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5 Ways to Improve Engine Response

Sense the Problem
Diagnosing a sensor problem is usually fairly easy -- as long as you have your own diagnostic code reader.
Diagnosing a sensor problem is usually fairly easy -- as long as you have your own diagnostic code reader.
Peter Dazeley/Riser/Getty Images

Sometimes what's robbing your engine response isn't mechanical or fuel related. It could be a sensor problem. Most late-model cars regulate engine performance through a central computer. That computer uses sensors to look at driver inputs and engine conditions. It then directs various components based on the current conditions and what the driver is asking the car to do. If the sensors are bad, your car's computer is flying blind. It's kind of like blindfolding someone and then plopping them down in the middle of a marching band performance. You can help by shouting instructions, but because they won't be aware of all the conditions, they'll run amuck pretty quickly (Author's note: I'd pay to see something like this). A computer with bad sensors only has the driver's inputs to go on.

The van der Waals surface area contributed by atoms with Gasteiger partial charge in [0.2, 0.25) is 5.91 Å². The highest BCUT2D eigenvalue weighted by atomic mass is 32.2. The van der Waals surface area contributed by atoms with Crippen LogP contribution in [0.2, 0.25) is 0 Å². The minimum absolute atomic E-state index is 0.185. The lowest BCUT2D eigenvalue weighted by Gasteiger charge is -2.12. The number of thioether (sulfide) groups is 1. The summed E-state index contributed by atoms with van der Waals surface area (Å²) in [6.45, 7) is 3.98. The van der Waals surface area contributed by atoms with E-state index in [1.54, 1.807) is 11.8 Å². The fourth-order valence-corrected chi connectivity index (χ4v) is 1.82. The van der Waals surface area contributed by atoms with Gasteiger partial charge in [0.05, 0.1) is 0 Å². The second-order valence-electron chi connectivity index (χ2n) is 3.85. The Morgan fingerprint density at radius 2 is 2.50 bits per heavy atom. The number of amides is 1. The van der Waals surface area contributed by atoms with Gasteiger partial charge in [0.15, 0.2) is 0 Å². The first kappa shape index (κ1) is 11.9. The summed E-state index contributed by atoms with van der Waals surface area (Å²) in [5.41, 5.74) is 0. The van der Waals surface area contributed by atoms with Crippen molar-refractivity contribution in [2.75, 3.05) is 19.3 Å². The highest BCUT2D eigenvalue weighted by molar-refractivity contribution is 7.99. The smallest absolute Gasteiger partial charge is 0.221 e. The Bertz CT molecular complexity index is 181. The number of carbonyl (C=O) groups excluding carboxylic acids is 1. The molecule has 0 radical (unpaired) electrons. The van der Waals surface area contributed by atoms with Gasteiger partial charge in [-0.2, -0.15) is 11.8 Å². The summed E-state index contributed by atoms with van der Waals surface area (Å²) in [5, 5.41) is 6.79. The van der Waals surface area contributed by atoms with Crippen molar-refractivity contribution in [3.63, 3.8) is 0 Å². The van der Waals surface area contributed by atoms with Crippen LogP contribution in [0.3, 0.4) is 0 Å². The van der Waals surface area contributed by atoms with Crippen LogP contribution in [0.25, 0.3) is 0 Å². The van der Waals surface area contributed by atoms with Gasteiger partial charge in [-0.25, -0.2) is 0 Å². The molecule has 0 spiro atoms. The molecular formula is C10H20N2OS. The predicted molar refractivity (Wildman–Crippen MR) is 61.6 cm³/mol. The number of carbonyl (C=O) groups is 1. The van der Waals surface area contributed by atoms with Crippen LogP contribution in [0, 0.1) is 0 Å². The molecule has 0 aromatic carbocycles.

Two main sensors are usually the culprits for bad engine responsiveness: the mass air flow sensor and the engine speed sensor. The mass air flow sensor (MAF) measures and reports on the airflow into the engine so the computer can request the appropriate amount of fuel. If the MAF is bad, the engine won't be getting the correct amount of fuel, which will throw off the engine's combustion (we're talking about internal combustion engines, after all) and decrease engine response.

Though it sounds like it measures how fast you're going, the engine speed sensor actually measures how fast the engine's crankshaft is spinning. Just like you need a certain amount of air and calories to perform a given physical task, your car's engine needs a specific amount of air and fuel to operate at various engine speeds. If the computer doesn't know how fast the engine is working, it won't know how much air or fuel to send to it and the engine will lose responsiveness.

Diagnosing a sensor problem is usually fairly easy. A mechanic simply hooks up a diagnostic code reader to the car and is told which sensor needs fixing. You can get a code reader for home use too, though replacing a sensor at home can be a little tricky. Still, having your own code reader can make for some fun dinner party conversation, provided you get people's permission to diagnose their cars and don't just approach people and smirk that you have a MAF problem for them to solve.